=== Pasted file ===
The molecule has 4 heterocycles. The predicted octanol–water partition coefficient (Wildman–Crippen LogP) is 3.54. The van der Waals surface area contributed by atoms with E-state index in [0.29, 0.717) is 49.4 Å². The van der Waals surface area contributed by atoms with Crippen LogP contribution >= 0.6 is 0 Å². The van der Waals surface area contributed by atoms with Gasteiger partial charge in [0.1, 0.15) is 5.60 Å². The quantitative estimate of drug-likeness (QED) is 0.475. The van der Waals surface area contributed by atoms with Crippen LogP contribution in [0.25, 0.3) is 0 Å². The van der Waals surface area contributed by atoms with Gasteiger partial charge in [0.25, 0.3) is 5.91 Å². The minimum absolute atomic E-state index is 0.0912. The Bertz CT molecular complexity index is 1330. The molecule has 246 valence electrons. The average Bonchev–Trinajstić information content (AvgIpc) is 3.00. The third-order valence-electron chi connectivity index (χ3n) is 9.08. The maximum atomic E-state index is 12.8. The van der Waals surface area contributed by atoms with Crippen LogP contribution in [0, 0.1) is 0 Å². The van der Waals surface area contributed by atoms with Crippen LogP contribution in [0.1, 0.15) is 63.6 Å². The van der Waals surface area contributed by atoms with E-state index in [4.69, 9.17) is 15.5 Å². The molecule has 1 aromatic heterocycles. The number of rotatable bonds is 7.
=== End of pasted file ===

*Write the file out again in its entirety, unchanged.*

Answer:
The molecule has 4 heterocycles. The predicted octanol–water partition coefficient (Wildman–Crippen LogP) is 3.54. The van der Waals surface area contributed by atoms with E-state index in [0.29, 0.717) is 49.4 Å². The van der Waals surface area contributed by atoms with Crippen LogP contribution >= 0.6 is 0 Å². The van der Waals surface area contributed by atoms with Gasteiger partial charge in [0.1, 0.15) is 5.60 Å². The quantitative estimate of drug-likeness (QED) is 0.475. The van der Waals surface area contributed by atoms with Crippen LogP contribution in [0.25, 0.3) is 0 Å². The van der Waals surface area contributed by atoms with Gasteiger partial charge in [0.25, 0.3) is 5.91 Å². The minimum absolute atomic E-state index is 0.0912. The Bertz CT molecular complexity index is 1330. The molecule has 246 valence electrons. The average Bonchev–Trinajstić information content (AvgIpc) is 3.00. The third-order valence-electron chi connectivity index (χ3n) is 9.08. The maximum atomic E-state index is 12.8. The van der Waals surface area contributed by atoms with Crippen LogP contribution in [0, 0.1) is 0 Å². The van der Waals surface area contributed by atoms with Crippen LogP contribution in [0.1, 0.15) is 63.6 Å². The van der Waals surface area contributed by atoms with E-state index in [4.69, 9.17) is 15.5 Å². The molecule has 1 aromatic heterocycles. The number of rotatable bonds is 7.